This news will be a feature article about how Chinese international students struggle with wage theft in Australia.
Story topic and angle
The Australia Government always cracks down on wage theft. However, with the end of the epidemic and the come of large numbers of Chinese students, wage theft is still prevalent in areas where international students are concentrated, such as Zetland, Burwood and Haymarket. Most Chinese students prefer part-time or casual jobs in Chinese shops because of language, commuting time, etc. Due to the imbalance between supply and demand, Chinese employers offer them a cash wage of around $16 (or even less), far below the minimum standard. Some Chinese students are not aware of the minimum wage. Others know that such wages are illegal, but they have to accept it because they don’t know how to protect their rights. Three years after the epidemic affected the global economy, they need jobs more than ever to subsidise the high cost of living and rent.
Publication and target user group
This story will be published in The Guardian Australia because it reported a similar news feature in this outlet three years ago. This one could be used as a follow-up story. The main target audiences for the feature article will be international students, employers and consumers. This is also in line with the Guardian Australia’s primary audience age range of 18-44 years. As the media industry leader, the Guardian also gets more attention from Chinese students.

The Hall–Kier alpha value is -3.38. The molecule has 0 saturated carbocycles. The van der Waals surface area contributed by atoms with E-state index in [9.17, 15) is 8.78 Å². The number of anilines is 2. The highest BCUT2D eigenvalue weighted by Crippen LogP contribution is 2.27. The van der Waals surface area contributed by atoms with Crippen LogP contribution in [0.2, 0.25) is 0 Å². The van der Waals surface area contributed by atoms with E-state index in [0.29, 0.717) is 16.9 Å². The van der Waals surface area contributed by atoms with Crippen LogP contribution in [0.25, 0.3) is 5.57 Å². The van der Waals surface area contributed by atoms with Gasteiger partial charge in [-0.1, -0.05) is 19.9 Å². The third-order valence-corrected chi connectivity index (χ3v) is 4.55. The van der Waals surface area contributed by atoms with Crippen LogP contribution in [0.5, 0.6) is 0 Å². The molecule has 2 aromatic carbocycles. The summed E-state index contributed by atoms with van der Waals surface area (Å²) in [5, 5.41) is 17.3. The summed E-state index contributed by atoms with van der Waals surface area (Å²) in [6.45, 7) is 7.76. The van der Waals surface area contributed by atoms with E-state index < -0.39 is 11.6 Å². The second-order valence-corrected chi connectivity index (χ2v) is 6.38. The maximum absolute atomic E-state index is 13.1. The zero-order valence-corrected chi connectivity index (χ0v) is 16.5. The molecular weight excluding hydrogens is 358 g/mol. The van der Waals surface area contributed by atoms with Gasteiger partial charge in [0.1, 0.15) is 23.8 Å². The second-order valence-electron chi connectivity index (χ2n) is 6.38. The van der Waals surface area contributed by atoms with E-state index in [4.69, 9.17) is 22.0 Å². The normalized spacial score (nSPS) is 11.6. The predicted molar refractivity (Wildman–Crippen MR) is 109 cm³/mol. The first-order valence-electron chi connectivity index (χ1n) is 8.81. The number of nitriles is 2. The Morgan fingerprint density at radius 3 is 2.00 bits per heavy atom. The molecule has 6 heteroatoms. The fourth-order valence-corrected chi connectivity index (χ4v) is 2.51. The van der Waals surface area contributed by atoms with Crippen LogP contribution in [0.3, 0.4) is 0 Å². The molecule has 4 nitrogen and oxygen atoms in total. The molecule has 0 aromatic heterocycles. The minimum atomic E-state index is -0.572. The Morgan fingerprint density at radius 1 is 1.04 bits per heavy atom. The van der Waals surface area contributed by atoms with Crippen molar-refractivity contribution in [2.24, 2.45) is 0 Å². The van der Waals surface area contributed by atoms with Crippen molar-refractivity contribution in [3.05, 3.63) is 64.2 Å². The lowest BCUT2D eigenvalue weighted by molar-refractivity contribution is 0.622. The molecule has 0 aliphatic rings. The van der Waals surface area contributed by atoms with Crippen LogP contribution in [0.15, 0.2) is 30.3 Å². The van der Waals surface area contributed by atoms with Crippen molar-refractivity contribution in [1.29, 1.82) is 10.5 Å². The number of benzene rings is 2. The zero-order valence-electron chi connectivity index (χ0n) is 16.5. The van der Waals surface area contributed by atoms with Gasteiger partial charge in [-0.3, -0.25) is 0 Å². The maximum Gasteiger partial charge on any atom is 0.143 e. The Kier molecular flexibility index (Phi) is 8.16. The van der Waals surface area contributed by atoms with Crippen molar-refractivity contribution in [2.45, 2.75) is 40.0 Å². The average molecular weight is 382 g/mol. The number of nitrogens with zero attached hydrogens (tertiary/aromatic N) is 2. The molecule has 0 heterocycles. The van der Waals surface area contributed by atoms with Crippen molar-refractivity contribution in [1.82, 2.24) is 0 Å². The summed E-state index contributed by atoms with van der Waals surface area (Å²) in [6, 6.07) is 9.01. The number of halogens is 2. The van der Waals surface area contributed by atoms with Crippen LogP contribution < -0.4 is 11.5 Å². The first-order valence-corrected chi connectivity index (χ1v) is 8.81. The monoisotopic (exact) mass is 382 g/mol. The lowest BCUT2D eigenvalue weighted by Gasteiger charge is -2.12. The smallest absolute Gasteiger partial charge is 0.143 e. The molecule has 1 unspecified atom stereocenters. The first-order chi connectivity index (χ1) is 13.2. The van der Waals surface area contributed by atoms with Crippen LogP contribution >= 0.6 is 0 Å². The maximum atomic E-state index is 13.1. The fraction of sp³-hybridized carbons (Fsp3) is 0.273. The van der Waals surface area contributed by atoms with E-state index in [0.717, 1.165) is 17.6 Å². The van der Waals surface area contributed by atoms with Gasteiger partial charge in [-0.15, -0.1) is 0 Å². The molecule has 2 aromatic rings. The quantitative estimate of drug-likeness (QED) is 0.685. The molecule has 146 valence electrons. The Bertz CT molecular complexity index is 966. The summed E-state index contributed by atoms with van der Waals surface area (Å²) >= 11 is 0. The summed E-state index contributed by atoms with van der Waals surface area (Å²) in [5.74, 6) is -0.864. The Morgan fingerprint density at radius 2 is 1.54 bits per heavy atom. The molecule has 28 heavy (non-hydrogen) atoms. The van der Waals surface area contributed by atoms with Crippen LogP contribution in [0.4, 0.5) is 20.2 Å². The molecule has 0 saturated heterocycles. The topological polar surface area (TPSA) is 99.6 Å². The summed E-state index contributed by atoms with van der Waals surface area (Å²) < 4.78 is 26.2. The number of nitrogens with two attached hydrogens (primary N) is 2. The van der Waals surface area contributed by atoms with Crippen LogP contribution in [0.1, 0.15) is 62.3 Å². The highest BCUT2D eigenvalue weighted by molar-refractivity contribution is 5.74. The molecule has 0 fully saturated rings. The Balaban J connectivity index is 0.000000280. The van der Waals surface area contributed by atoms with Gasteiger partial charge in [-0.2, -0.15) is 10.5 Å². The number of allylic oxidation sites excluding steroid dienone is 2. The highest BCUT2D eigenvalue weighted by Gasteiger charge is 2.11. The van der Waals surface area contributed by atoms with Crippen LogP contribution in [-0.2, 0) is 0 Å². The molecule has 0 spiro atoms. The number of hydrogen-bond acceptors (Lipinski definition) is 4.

Detailed sources of information
2.Documentary & Online
On 28 January 2023, the Chinese Service Center for Scholarly Exchange announced that foreign qualifications obtained through online distance learning would no longer be recognized after the autumn semester of 2023.
As a result, approximately 40,000 international students are arriving in Australia.
At the same time, the Australian Government has declared that from 1 July 2023, working hours for student visa holders will be restricted again, and the cap will be increased from 40 hours per fortnight to 48 hours per fortnight. The Australian Government wants to ensure that international students can support themselves financially and gain valuable work experience to the maximum extent possible without disrupting their studies.
However, Stephen Clibborn, an employment relations researcher at the University of Sydney, says the policy should focus on ensuring that international students are paid the correct legal wage for every hour and that the hourly rate is more important than long working hours.
From 1 July 2022, the hourly minimum wage in Australia will be A$21.38 per hour or A$812.60 per week for 38 hours (before tax). The minimum wage for temporary employees is $26.725. At the same time, more than three-quarters of international students are paid less than the minimum casual hourly rate.
Relevant ideas for multimedia, hypertext and interactivity
1. Photos of the Chinese restaurant district
2. Photo/video of interviewees who suffer wage theft
3. If possible, audio of the interview with Chinese bosses who did not pay workers the correct wages
4. Screenshot of the post on Little Red Book by a Chinese student exposing a wage-theft restaurant
5. A graph of the data on wage theft
6. Hyperlinks to websites that promote Australian employment law and help international students with legal aid
7. The author’s contact information